Just after 7 a.m. one sunny morning last week, a dozen young men in camouflage t-shirts and basketball shorts jogged up to the west side of the Vietnam Veterans Memorial, where they slowed down, and quietly entered the park. Heads down, with lowered voices, they spread out along the length of the memorial, occasionally pausing to peer up at some of the more than 58,000 names, or to run their fingers along the wall’s surface.
Four minutes later, the George Washington men’s basketball team gathered in a huddle at the wall’s east end, next to a small sign requesting visitors “honor those who served.” The Colonials were about to begin an hour-long workout around the Mall, what has become the centerpiece of their offseason conditioning program. First, though, they paused to reflect.
“You kind of get stuck in the moment,” forward Kevin Larsen said later, describing what those few minutes of silence were like.
The next hour could have doubled as a Washington tourism video. The players ran a full-speed lap of the reflecting pool, leaving from the northwest corner and sprinting to a finish line at the southwest corner, joining joggers and bicyclists and the first few eager tourists of the day. They did four sets of push-ups while facing the Lincoln Memorial, and four sets of jumping jacks while facing the Washington Monument. They rolled and crawled and tumbled and sprinted in the grassy field just north of the Lincoln Memorial Circle, and then they ran back up 23rd Street to their Foggy Bottom campus.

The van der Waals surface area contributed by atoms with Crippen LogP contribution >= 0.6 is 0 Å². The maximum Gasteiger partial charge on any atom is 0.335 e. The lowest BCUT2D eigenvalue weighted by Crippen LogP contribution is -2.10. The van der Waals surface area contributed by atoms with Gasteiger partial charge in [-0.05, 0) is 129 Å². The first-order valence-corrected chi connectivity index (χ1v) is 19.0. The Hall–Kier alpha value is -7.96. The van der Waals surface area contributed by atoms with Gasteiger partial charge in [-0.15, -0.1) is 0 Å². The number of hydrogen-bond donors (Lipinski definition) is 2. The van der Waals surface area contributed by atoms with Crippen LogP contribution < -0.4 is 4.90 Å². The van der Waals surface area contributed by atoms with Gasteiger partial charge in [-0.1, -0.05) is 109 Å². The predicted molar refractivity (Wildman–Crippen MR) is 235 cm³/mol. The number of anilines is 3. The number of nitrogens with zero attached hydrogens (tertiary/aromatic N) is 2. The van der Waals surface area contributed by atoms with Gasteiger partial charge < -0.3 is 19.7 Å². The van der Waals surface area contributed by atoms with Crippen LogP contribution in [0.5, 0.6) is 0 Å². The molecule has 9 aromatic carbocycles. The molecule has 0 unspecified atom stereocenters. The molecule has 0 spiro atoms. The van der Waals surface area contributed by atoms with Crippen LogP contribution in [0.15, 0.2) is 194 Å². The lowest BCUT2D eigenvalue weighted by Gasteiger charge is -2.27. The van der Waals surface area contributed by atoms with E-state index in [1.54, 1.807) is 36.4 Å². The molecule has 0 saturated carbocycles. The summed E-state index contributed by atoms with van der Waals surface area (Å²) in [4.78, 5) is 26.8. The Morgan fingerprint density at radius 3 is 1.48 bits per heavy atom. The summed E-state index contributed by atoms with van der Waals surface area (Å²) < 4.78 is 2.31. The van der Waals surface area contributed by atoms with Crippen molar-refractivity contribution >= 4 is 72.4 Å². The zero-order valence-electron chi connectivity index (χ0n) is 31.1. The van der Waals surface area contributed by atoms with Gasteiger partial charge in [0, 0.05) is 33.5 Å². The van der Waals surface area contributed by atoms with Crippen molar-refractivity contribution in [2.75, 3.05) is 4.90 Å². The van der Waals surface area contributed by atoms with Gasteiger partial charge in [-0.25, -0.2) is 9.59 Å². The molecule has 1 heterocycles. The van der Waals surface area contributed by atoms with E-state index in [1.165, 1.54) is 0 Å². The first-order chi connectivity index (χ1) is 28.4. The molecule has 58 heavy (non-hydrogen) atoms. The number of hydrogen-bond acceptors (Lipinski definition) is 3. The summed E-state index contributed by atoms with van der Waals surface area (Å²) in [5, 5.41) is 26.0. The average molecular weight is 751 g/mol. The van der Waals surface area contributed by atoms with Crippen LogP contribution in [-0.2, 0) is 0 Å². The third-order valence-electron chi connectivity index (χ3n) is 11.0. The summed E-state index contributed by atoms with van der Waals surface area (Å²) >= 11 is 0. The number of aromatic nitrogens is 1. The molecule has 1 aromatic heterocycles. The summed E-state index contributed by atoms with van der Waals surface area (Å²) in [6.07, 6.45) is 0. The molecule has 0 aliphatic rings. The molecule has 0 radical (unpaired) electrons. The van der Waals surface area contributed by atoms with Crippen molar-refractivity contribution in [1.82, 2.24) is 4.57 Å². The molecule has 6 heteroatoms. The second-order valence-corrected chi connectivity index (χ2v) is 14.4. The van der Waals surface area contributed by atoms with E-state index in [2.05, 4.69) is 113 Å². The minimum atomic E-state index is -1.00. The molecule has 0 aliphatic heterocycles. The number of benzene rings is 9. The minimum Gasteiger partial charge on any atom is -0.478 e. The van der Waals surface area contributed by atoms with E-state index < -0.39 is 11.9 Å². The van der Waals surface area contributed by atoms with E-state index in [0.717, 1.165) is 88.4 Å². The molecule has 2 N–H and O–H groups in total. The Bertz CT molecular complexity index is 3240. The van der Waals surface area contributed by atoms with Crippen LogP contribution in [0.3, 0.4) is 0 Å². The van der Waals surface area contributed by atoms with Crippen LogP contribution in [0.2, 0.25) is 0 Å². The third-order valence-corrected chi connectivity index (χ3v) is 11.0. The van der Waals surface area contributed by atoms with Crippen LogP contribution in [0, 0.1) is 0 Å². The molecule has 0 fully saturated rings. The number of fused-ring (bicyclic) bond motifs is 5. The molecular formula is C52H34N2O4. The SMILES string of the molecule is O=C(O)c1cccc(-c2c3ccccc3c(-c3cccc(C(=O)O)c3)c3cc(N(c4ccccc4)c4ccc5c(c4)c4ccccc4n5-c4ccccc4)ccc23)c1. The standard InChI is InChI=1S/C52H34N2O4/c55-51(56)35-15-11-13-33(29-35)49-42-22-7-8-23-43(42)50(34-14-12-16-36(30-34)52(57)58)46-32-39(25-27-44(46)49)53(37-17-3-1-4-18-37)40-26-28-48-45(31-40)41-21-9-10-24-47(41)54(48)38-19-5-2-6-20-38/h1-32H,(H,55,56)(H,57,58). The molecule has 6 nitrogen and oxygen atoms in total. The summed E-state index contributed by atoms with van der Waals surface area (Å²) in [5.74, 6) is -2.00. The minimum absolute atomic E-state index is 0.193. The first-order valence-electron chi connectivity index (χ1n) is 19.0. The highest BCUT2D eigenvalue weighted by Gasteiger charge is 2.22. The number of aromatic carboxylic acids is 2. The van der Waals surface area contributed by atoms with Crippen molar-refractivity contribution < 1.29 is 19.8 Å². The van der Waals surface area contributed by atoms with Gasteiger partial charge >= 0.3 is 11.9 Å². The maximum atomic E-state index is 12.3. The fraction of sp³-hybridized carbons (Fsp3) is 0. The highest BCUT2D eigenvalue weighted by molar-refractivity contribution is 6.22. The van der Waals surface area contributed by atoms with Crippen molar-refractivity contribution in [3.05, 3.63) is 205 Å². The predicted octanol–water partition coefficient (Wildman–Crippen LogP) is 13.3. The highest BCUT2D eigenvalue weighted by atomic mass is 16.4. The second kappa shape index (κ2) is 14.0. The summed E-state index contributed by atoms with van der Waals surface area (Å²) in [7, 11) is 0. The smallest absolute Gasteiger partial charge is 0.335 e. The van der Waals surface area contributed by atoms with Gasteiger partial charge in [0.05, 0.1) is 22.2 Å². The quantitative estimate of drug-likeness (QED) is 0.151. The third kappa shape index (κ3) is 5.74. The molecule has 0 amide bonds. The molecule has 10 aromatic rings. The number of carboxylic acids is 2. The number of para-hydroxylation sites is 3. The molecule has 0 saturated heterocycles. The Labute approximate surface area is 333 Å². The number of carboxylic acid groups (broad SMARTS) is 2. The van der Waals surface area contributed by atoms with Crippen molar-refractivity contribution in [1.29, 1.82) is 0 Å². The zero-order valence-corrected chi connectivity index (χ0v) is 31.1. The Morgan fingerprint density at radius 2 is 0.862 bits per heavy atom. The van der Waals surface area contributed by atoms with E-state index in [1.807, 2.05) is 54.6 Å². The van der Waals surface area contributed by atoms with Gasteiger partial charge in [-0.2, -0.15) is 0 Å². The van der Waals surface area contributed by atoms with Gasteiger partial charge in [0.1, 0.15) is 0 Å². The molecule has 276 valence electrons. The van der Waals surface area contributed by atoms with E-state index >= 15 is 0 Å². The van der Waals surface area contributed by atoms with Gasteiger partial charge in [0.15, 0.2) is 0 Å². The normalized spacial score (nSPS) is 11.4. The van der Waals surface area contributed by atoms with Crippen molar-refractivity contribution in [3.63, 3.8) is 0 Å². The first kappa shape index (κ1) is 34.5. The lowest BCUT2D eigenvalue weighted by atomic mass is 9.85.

And during the entire workout, each player remembered the name of one veteran from that wall.
“Jordan, what was your name?” called out Matt Johnson, the team’s director of strength and conditioning, before the third set of push-ups.
“Burton E. Small,” responded freshman guard Jordan Roland.
“Yuta, what was your name?” Johnson asked sophomore forward Yuta Watanabe.
“David Stone,” Watanabe replied.
What was going on here? The idea first came to Johnson when he saw some of the basketball players interacting with World War II veterans during an Honor Flight visit in the spring, the young players listening, rapt, to men in their 90s. Johnson — whose father, grandfather and great-grandfather were all veterans — thought the experience sparked his players to think in broader ways about words that are sometimes used cheaply in sports, such as “commitment” and “sacrifice.”
That led to the twice-weekly trips to the Mall with five players during the school’s first summer session, and then to virtually the entire team joining him around the monuments this month. Each morning starts with a jog down 23rd street and then a walk along the Wall, followed by a team huddle and an almost-whispered discussion. Sometimes they might talk about family members who served in the military. Other times they might each describe their worst moment from the last year.
“A huge part of being a team is listening when somebody speaks from their heart, and knowing somebody on a deeper level than just dribbling a basketball and putting a ball in an iron cylinder,” Johnson said. “I really wanted to kind of get them to see the peripherals. And not just straight ahead, not just basketball, but to gain perspective and learn from things outside of basketball.”